Home and Community Options, Inc, Winona, Minnesota Peter Walsh, Project Coordinator.
First the good news: We have a FTTH connection at our main office! This blog is being posted at “Light Speed”! We are trying to be patient waiting for additional sites to be hooked up but the weather just has not helped. The severe cold has caused all kinds of headaches for HBCI and their technicians have been busy keeping customers connected. Our project is too far down the triage list to expect priority treatment. So we are learning to be patient.
So this begins our lesson in barriers. We knew going in that there would be barriers but we didn’t know what they would be. Of course if we knew what they were going to be we could have anticipated them and been a bit proactive. But that is the nature of many barriers; they crop up when you least expect them. We were somewhat surprised to learn that a fair number of our staff are not ready to implement some of the advanced uses of Outlook and Excel and that we needed to offer some additional training for them. Then we were surprised how much that training was going to cost, so we hunted around and found an independent Microsoft Trainer who is willing work with us. Now we are endeavoring to put together a training room that we will not have to tear down after every class. A tenant has just moved out of some of our space and we are commandeering that until it is rented. This will enable us to set up a formal training center that we can use for a month or so to provide hands-on-training for our staff.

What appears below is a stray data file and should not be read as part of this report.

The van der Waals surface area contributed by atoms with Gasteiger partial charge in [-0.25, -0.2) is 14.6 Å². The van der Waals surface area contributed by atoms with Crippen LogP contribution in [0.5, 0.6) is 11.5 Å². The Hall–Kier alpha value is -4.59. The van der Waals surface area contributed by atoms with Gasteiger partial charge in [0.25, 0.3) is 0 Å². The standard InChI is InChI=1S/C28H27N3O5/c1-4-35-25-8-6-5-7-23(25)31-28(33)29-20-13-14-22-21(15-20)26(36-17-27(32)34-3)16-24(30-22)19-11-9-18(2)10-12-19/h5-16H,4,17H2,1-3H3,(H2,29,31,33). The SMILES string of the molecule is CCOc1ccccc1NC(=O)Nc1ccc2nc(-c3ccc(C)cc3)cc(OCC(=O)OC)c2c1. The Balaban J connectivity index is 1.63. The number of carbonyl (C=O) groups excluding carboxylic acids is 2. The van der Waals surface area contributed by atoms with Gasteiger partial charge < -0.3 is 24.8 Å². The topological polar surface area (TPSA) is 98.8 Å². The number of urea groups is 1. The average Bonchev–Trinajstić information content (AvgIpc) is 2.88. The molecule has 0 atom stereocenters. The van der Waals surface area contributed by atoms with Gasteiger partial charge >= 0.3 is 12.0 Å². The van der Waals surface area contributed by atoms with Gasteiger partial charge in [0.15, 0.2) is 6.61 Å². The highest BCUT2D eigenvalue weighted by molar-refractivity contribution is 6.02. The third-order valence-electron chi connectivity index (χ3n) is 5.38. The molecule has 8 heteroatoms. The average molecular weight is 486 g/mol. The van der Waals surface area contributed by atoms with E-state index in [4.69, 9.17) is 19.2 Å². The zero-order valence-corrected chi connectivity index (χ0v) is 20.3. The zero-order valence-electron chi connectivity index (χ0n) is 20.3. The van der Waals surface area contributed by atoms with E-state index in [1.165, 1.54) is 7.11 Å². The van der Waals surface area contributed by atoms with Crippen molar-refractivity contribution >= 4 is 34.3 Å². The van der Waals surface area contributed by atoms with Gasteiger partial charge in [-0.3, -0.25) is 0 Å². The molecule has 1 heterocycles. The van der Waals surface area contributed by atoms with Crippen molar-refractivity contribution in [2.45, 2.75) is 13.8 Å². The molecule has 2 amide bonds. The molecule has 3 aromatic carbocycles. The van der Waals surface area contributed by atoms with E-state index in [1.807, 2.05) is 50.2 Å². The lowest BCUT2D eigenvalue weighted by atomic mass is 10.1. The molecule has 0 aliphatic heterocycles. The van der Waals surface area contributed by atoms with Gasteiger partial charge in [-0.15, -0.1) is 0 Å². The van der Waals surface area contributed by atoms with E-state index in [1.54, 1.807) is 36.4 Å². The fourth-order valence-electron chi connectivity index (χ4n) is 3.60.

We are making good headway with our Remote Monitoring project and have begun wiring our first house. We hope to begin installing cameras and security sensors next week. Then it will be an extended period of testing and monitoring the reliability of the system. And, I’m sure we will encounter a few new barriers to overcome. (See blog entry “Obstacles to Remote Monitoring” by Dennis Theede, Executive Director, Home and Community Options, Inc.)
The Blandin Foundation is supporting four standout broadband programs through the Light Speed program. The program’s purpose is to stimulate the deployment of bandwidth intensive applications that connect local institutions to area resident’s home. This post comes from a Light Speed community leader.